Reaction to the adhesive I have had.
Recently I have had several sensors with wildly off readings especially from the very beginning. In the past we have been told not to calibrate and the sensor will become more accurate but I talked with Dexcom and they said to go ahead and calibrate until you get it synced with your fingersticks and if this does not work they will of course send replacement. The support person I talk to at Dexcom technical support said this can be due to the trauma to the tissue at the time of insertion. The frustrating part can be that blood glucose meters can be 15% off of a true lab value or more with the less reliable meters. So even your very best meters can be 15% off.
Hi @Grumpy . I’ve occasionally - but rarely - get dropouts with my G6 and my former G5. The — showed on my screen for some mysterious reason. When I called tech support they told me to wait 3 hours and call back - I don’t knew if that matches your definition of “several” but they gave me a definite number.
In my case when I change out the sensor I find I “hit a bleeder”. If it bled a lot right away and I didn’t notice (I place a shield over it and tape over that so I don’t see it) it doesn’t even warm up correctly; but there have been times I’ve gotten them later in the game - perhaps bathing drew out more blood, I don’t know. Anyway, for some people that could be a reason for the “Dexcom dashes.” I now wait a bit after insertion to see if I get any blood. I find that unless it’s profuse I still get my readings and they’re good.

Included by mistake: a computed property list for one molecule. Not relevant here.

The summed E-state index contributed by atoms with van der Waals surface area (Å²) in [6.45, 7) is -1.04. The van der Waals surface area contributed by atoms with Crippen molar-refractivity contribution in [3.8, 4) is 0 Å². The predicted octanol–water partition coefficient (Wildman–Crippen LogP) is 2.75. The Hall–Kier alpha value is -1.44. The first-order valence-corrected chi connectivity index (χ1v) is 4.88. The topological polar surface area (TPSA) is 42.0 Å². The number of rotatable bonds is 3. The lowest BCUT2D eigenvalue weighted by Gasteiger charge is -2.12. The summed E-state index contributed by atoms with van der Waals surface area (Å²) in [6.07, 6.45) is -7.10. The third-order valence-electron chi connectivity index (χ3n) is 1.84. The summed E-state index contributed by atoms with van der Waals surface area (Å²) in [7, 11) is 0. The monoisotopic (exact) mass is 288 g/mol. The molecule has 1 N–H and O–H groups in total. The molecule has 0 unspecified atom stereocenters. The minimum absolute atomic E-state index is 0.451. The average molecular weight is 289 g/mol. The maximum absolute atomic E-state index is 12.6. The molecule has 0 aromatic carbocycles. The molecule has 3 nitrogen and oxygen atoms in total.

Dorie @wadawabbit , it is very easy to know when a “sensor error” has reached the three-hour point.
A large, bright “stop sign” spears on on the app screen and says “Replace Sensor Now”.
Hi Patricia @Pmaddix , what the Dexcom Rep told you fits well with my thinking. One additional suggestion I will make is try not to calibrate if/when the direction arrow is anything other than horizontal. Also be aware that for most people, the Dexcom Sensor reading lags about 15 minute behind a finger-stick readings.
About a half dozen years ago, the US FDA banned sales of glucose meters that are NOT tested to give readings within 15% or 15 mg of accuracy; and, that G6 sensors have a MARD rating of 6.
Thanks - I was told to wait 3 hours for the dashes to clear but a reading had usually replaced the dashes within 2 hours most of the time.
Like @Dennis said, you know when a sensor fails. I had several last year. It seems most people have a very good experience with the G6 but some of us don’t. I had many good years with the g5 so I’m very familiar with the dexcom system and can’t explain why the g6 isn’t working as reliably as the g5 did for me.
I wanted @Dee314 to know that not everybody has a great experience with the g6. In fact, when my current transmitters expire, I’m trying the Libre or Medtronic system on a long term basis. My short term tests with the libre were pretty good.
With the G5 you were supposed to avoid using acetaminophen painkillers. The G6 does not have that restriction but when I hear of issues I always wonder if there is some other substance affecting the readings. Or perhaps it’s related to body chemistry.